Intellectual property – industry Confidentiality: Know how: Plastics industry: Public domain: Trade secrets: Confidential information: Permissible use of mixed public and private information under law of confidence and contractual agreements: Trade marks: Patents: Confidentiality agreements: Breach of confidence: Prodegradant additives: Totally degradable plastics additives.
It was open to a claimant seeking remedy for breach of confidential trade secrets to allege that there were secrets over and beyond the public information that ought to be protected, but equally, it was open to a defendant to argue that it had not used that material and had only used public domain material.
The claimant companies (E) alleged breach of contract, breach of confidence and passing off by defendant companies (S). E had supplied S additives for use in the manufacture of thin film plastic products. The relationship between the parties was regulated by successive agreements commencing with a “license agreement” and culminating in a “manufacturing and know how licence with incidental trade mark rights” and an appended confidentiality agreement.
S created their own additive that was not an exact copy of one of E’s additives, but which E argued was nevertheless unlawful. E relied on Seager v Copydex Ltd (No. 1)  W.L.R. 923 and submitted that their product was capable of protection and not merely the confidential constituent parts that made it up; that it was not open to S to analyse their product in an attempt to find the material that was in the public domain and assert that it was free to use the information it had thus acquired; and that E had provided their additive in confidence and that product and its provision was private confidential information that S could not use.
S argued that the contents of E’s additive and manufacturing processes were in the public domain and even if they had achieved those by analysing E’s products (which E denied) there was no breach of confidence if the presence of those material ingredients and processes was in the public domain.
HELD: It was necessary to look at the product and its constituent parts and determine whether the product had a secret or confidential nature of itself by virtue of the work that had been done on it, Franklin v Giddins  QdR 72 distinguished and Lancashire Fires Ltd v SA Lyons & Co Ltd (1997) IRLE 113 explained.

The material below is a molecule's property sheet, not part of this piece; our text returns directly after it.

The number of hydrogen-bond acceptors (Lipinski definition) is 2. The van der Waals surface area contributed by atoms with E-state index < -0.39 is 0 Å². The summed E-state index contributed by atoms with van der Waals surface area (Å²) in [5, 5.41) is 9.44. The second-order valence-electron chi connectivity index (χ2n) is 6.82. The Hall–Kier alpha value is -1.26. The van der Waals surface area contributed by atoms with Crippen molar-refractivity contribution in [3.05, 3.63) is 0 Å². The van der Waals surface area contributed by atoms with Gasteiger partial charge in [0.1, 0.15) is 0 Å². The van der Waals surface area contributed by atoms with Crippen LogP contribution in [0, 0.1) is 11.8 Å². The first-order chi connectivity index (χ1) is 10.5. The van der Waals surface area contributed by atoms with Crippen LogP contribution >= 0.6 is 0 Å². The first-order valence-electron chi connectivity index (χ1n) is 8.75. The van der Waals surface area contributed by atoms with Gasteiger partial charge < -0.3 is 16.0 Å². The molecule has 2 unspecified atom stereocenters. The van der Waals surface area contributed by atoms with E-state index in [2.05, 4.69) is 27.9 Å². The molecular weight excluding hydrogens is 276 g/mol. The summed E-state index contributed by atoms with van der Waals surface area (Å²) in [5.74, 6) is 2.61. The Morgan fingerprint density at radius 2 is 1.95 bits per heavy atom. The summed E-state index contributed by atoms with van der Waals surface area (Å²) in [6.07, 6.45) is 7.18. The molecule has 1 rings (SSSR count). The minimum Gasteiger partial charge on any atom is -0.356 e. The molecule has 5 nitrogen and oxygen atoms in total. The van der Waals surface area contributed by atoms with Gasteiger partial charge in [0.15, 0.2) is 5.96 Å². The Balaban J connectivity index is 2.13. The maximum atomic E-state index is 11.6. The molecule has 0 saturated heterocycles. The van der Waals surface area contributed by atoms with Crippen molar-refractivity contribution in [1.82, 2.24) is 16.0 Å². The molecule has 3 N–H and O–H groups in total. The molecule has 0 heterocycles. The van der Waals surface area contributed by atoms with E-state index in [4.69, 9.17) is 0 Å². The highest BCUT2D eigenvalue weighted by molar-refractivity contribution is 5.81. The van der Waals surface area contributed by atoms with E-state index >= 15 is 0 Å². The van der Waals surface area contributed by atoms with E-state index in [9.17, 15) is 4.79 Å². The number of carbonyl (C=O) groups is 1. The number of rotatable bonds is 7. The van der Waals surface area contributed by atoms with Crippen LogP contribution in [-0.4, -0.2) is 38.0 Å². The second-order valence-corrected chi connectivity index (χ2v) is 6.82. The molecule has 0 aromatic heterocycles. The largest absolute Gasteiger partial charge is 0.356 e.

The existence of E’s products, that they were successful and that their purpose was to encourage the degradation of plastic products was in the public. It was clear that the secret, if any, of E’s products lay in how they were made up. What Lord Denning was saying in Seager v Copydex Ltd (No. 1)  W.L.R. 823 was that a recipient of mixed public and private information should take care only to use the public information and if the recipient used the private information he could only do so on pain of payment, Seager considered.
A thing did not become confidential merely because it was supplied confidentially. E itself proclaimed on its website what type the constituent parts of its products were and, equally, if there was no other material in the public domain that pointed to specific constituents, that could not be said to be private information.
Absent a contractual provision, S could not be prevented, even by analysis of E’s product, from using information that was in the public domain, which they acquired as a result of that exercise. It was open to a claimant to allege that there were secrets over and beyond the public information that ought to be protected, but, equally, it was open to a defendant to argue that it had not used that material and had only used public domain material, Mustad v Dosen  1 W.L.R 109 (Note) considered.
On an assessment of the evidence, E’s claims failed except that (i) there had been a breach of requirement in the licence that upon termination of the agreement S were to cease holding themselves out as licensees of the trade marks and cease manufacturing and selling the relevant products; (ii) E was entitled to nominal damages for breach of the bearing any of the trade marks upon termination of the agreement.
Judgment for claimants in part. EPI Environmental Technologies Inc (A corporation of the State of Nevada of the United State of America) (2) EPI Environmental Products Inc (A corporation of the State of Delaware of the United State of America) v (1) Symphony Plastic Technologies Plc (2) Symphony Environmental Ltd (2004)